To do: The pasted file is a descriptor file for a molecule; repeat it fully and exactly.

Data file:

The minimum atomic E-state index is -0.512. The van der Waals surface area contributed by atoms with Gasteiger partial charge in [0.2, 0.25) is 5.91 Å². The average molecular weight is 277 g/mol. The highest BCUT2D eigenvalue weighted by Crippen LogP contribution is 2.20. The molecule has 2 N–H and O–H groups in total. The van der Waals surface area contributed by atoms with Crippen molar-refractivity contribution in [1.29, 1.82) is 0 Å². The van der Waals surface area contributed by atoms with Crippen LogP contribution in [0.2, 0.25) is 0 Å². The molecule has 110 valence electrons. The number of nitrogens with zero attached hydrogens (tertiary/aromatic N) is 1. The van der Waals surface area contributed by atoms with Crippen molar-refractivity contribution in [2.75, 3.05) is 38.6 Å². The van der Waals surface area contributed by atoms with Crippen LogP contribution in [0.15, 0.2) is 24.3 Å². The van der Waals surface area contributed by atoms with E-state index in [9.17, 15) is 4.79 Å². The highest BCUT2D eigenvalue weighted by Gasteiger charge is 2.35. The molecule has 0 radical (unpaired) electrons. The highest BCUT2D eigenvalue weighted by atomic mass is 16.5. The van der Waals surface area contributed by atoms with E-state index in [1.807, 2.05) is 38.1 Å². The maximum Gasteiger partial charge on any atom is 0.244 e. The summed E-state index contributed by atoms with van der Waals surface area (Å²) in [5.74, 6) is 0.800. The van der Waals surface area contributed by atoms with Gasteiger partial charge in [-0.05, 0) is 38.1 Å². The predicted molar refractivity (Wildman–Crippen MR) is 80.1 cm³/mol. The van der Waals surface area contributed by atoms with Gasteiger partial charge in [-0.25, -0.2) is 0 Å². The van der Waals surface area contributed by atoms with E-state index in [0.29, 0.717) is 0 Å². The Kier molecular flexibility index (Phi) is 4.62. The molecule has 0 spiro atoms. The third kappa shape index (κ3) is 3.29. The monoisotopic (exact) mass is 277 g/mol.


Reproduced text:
The minimum atomic E-state index is -0.512. The van der Waals surface area contributed by atoms with Gasteiger partial charge in [0.2, 0.25) is 5.91 Å². The average molecular weight is 277 g/mol. The highest BCUT2D eigenvalue weighted by Crippen LogP contribution is 2.20. The molecule has 2 N–H and O–H groups in total. The van der Waals surface area contributed by atoms with Crippen molar-refractivity contribution in [1.29, 1.82) is 0 Å². The van der Waals surface area contributed by atoms with Crippen LogP contribution in [0.2, 0.25) is 0 Å². The molecule has 110 valence electrons. The number of nitrogens with zero attached hydrogens (tertiary/aromatic N) is 1. The van der Waals surface area contributed by atoms with Crippen molar-refractivity contribution in [2.75, 3.05) is 38.6 Å². The van der Waals surface area contributed by atoms with Crippen LogP contribution in [0.15, 0.2) is 24.3 Å². The van der Waals surface area contributed by atoms with E-state index in [9.17, 15) is 4.79 Å². The highest BCUT2D eigenvalue weighted by Gasteiger charge is 2.35. The molecule has 0 radical (unpaired) electrons. The highest BCUT2D eigenvalue weighted by atomic mass is 16.5. The van der Waals surface area contributed by atoms with E-state index in [1.807, 2.05) is 38.1 Å². The maximum Gasteiger partial charge on any atom is 0.244 e. The summed E-state index contributed by atoms with van der Waals surface area (Å²) in [5.74, 6) is 0.800. The van der Waals surface area contributed by atoms with Gasteiger partial charge in [-0.05, 0) is 38.1 Å². The predicted molar refractivity (Wildman–Crippen MR) is 80.1 cm³/mol. The van der Waals surface area contributed by atoms with Gasteiger partial charge in [-0.25, -0.2) is 0 Å². The van der Waals surface area contributed by atoms with E-state index in [0.29, 0.717) is 0 Å². The Kier molecular flexibility index (Phi) is 4.62. The molecule has 0 spiro atoms. The third kappa shape index (κ3) is 3.29. The monoisotopic (exact) mass is 277 g/mol.